Parkinson's Sleep Time Adventures

Lately, my sleep routine has been transforming into something different. As a result, I’ve been making some adjustments to counter obstacles over time, and they’ve allowed for a difference in my life.

Sleeping solo

Early in the Parkinson’s game and even before, I had been a restless sleeper who snored. When my wife got her ACL repaired, she needed more room to stretch out, so we ended up in separate beds. After she got better, we would do nights together and apart. Eventually, before my experiences with bad REM sleep behavior disorder incidents, we went to different beds.

This has been good in that she sleeps better, but it’s not ideal because we’re in different rooms. It also worked when I went through trying to use a CPAP machine, but that positive became irrelevant since I took the mask off after I fell asleep. Gotta love Parkinson's.

On vacation, we will be together when we spread out in a king-size bed. If it’s available. At home, sometimes, I will start in the same room with her, but go to the other room when I wake up to go to the bathroom. This avoids waking her up when I plop back onto my side.

Growing up, I knew that my grandfather and nana were in different beds when they were married (he died in 1958). Like many people, I always thought that this wasn’t ideal. After all, even when a couple isn’t on the best of terms, there’s the physical connection that is a toe touching a shin. It’s hard to do that on the other side of a wall. That said, I hear of more people who do this for similar reasons (and their own choices, too). In the end, the only normal is what works.

New sleeping companion

Recently, my dog Sparky decided he likes to sleep at the foot of my bed. It's a queen bed, which is all the room really allows for. I sleep on 1 side, as I did when my wife slept on the other side. Yes, my pillow kingdom stretches out, but I’m snug on the left-hand side. Thus, when he chooses to be with me instead of my wife, Sparky will move onto the right-hand side to start. Interestingly enough, Sparky will sleep on my wife when he sleeps there. Go figure.

If I read before bed, something I’ve been doing more to try to avoid late-night screens and too much television, Sparky will navigate the bed. Like a drunken stumbler, he will wake up for a good 5 seconds, move 2 feet and crash hard into sleep again. He repeats this quite often over the night.

Sometimes, he will sleep on his back with his paws in the air. This exposes his furry little belly for rubs, but this also shows the he feels completely safe from harm. It is the ultimate doggy sign of trust for his "hooman." And yes, I'm a proud "fur papa."

REM sleep behavior disorder

Unfortunately, but not often, I still do REM sleep behavior - though I haven’t done this regularly since 2018. Some of that was a side effect of a dopamine agonist I was on. I referred to it as "wild side" since it took me there in a bad way (cue the Motley Crue song).

At the time, I quit the medicine, and since then I’ve been good to go on amantadine, Azilect, and levodopa carbidopa. This isn’t to say that my fingers don’t "type" as I drift off or I don’t move around in my sleep, but it cuts down on sleep talk and fight to survive moments.

Aggressive dreams

Roughly a month ago, I woke up from what seemed to be a vocally aggressive dream. I viciously kicked at something on the side of the bed that Sparky sometimes gravitates to when he sleeps at my feet or against my leg.

I woke up panicked that I had hurt him, but he was on the other side of the bed. He never treated me differently, so I assume either the incident was in a dream or it didn’t affect him. Additionally, he had no injuries or barking reactions, so I assume this situation was only in Dreamland.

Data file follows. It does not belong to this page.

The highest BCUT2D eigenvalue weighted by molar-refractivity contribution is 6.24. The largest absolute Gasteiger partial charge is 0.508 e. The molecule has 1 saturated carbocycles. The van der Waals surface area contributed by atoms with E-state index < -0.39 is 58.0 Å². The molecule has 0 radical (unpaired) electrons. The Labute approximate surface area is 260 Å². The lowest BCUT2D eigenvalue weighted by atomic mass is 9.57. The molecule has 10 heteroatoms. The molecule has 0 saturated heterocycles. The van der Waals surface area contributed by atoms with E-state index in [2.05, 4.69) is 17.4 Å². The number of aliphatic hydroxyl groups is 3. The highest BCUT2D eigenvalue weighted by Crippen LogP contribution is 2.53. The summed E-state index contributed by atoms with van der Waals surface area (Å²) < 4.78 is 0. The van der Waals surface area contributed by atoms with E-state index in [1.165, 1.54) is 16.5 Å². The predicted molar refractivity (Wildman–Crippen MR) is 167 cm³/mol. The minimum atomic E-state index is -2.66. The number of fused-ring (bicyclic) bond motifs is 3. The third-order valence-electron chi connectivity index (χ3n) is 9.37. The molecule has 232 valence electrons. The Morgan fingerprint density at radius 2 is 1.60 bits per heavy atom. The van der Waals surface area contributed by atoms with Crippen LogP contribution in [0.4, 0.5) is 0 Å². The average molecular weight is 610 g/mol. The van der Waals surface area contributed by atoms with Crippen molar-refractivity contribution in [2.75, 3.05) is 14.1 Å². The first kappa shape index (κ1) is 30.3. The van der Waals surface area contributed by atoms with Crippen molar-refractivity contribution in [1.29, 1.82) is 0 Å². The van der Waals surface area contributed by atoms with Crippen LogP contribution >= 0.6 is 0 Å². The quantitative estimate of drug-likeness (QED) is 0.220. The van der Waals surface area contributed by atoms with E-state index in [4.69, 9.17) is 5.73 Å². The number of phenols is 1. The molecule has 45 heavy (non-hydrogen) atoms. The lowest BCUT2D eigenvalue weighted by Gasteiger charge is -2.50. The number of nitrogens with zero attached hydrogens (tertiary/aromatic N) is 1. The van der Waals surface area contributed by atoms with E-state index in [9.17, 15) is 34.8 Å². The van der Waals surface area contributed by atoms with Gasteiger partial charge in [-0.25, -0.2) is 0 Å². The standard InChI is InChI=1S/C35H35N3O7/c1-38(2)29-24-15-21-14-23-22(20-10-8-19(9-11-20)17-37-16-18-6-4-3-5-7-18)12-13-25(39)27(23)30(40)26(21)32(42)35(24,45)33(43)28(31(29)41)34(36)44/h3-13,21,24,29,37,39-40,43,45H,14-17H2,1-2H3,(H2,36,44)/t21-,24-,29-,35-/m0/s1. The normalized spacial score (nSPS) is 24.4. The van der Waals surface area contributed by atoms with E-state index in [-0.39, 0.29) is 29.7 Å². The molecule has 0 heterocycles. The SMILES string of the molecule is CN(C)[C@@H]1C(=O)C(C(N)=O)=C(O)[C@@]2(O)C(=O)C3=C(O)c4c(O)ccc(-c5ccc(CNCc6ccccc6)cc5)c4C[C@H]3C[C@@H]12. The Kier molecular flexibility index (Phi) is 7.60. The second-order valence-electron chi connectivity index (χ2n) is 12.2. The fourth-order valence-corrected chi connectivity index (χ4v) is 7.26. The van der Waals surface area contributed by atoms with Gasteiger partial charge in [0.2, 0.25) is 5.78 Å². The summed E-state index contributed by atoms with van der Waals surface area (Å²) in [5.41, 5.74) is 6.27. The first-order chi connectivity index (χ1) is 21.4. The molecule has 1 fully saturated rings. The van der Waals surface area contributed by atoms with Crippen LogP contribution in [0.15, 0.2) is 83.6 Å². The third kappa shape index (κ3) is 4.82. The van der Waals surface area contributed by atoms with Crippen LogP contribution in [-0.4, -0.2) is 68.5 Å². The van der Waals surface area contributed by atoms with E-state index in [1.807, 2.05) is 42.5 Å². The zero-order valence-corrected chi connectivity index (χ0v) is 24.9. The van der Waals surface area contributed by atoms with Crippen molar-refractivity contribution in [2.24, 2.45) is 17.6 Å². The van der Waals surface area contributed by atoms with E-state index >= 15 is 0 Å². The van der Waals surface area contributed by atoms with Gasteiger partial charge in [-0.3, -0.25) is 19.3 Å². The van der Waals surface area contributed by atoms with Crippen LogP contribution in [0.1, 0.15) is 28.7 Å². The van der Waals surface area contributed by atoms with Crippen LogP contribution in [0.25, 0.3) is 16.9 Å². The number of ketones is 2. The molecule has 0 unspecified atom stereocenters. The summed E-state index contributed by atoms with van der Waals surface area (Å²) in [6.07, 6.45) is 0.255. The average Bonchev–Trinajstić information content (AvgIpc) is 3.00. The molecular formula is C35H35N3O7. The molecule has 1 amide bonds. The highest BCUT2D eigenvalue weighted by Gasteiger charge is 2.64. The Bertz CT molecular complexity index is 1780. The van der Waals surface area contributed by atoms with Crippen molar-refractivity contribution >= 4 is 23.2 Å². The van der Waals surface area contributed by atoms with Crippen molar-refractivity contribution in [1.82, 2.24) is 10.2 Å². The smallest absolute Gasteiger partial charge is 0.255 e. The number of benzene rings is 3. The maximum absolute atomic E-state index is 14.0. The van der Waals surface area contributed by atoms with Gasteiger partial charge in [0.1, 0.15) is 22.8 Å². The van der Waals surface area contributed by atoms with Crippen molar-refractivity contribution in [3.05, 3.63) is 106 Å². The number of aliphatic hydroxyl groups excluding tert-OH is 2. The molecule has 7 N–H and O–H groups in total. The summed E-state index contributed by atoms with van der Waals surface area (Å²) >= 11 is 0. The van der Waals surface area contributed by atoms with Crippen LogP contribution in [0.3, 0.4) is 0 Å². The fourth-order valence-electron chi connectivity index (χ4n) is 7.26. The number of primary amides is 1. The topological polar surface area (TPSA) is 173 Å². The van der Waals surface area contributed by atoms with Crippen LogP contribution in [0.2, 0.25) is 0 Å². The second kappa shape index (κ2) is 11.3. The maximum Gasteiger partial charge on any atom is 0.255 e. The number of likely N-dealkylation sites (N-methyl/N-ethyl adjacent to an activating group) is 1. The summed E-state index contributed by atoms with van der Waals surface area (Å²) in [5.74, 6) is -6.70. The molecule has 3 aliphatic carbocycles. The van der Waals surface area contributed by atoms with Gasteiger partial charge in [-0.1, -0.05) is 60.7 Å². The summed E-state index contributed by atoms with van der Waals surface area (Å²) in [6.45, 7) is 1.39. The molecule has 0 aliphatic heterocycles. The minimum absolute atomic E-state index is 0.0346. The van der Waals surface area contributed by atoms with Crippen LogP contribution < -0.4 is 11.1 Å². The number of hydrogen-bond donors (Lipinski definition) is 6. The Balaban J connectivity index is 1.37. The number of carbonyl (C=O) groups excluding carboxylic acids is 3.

More mood issues

It scares me as well that my mood issues have increased.

The bane of my existence seems to be companies like the Cosmodemonic Pharmacy Company, who can’t get insurance coverage squared away. Hence, I go back and forth from person to person, and get more frustrated. Then, I’ll come home and need to vanish into my quiet space (my bedroom), where I’ll lock the door (it’s an old lock that doesn’t open from the outside).

It's not sleep, but it is meditative and zone-out time. Sometimes, I'll lay in the quiet. Other times, I'll sort old baseball cards to relax.

That said, it bothers Sparky that I don’t let him in. He just doesn't get why "play guy" can get so odd sometimes. Also, it doesn’t impress him when he loses out on walks. This is especially true since he has me trained to do them right away.

I’m also trying to be more active playing squeakie toy fetch by his rules (get them out from under the radiator or chairs, where he loses them ASAP). He does like this, just as he likes how much my "stay awake medicine" (modafanil) has adjusted my sleep patterns to stay awake throughout the day and to get up earlier, so there are some wins in this.

But not always.

Making adjustments

His request that "this insubordination will not be tolerated" would be abided by, but, you know, Parkinson’s rules everything around Sparky, my wife, and me. My wife has had to learn this cruel lesson, and now my dog does, too. Fortunately, the 3 of us are doing our best to enjoy our lives together and stay close. That said, it's about learning on the fly and adjustment. Unfortunately, I don't know how to explain Parkinson's in "Dog-ese."

Maybe while she goes to visit her sister in Georgia next week, I’ll break out the tent and set it up in the living room to see if I can introduce him to camping. I think that sounds like something he would enjoy, as would I, knowing that my feet are trapped inside of my sleeping bag. While we're both snoring away, he can focus on his doggy dreams of treats, walks, and squeakies, and I can focus on all 3 of us making family memories.

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